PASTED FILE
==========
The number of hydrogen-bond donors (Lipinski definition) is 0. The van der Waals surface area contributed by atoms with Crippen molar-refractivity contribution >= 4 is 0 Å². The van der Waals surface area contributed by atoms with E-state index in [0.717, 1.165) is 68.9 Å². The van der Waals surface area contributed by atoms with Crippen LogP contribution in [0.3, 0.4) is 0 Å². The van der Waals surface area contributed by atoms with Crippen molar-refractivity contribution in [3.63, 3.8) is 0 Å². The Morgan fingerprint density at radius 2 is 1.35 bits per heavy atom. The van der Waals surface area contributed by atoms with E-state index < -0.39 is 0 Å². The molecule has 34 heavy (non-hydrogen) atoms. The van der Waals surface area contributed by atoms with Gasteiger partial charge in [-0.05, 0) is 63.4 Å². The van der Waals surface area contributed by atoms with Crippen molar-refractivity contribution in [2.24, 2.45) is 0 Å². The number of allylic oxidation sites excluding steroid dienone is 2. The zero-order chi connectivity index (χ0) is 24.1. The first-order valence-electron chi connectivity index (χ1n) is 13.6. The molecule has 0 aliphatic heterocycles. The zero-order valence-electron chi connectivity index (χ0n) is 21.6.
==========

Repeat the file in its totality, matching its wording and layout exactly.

The number of hydrogen-bond donors (Lipinski definition) is 0. The van der Waals surface area contributed by atoms with Crippen molar-refractivity contribution >= 4 is 0 Å². The van der Waals surface area contributed by atoms with E-state index in [0.717, 1.165) is 68.9 Å². The van der Waals surface area contributed by atoms with Crippen LogP contribution in [0.3, 0.4) is 0 Å². The van der Waals surface area contributed by atoms with Crippen molar-refractivity contribution in [3.63, 3.8) is 0 Å². The Morgan fingerprint density at radius 2 is 1.35 bits per heavy atom. The van der Waals surface area contributed by atoms with E-state index < -0.39 is 0 Å². The molecule has 34 heavy (non-hydrogen) atoms. The van der Waals surface area contributed by atoms with Gasteiger partial charge in [-0.05, 0) is 63.4 Å². The van der Waals surface area contributed by atoms with Crippen molar-refractivity contribution in [2.24, 2.45) is 0 Å². The number of allylic oxidation sites excluding steroid dienone is 2. The zero-order chi connectivity index (χ0) is 24.1. The first-order valence-electron chi connectivity index (χ1n) is 13.6. The molecule has 0 aliphatic heterocycles. The zero-order valence-electron chi connectivity index (χ0n) is 21.6.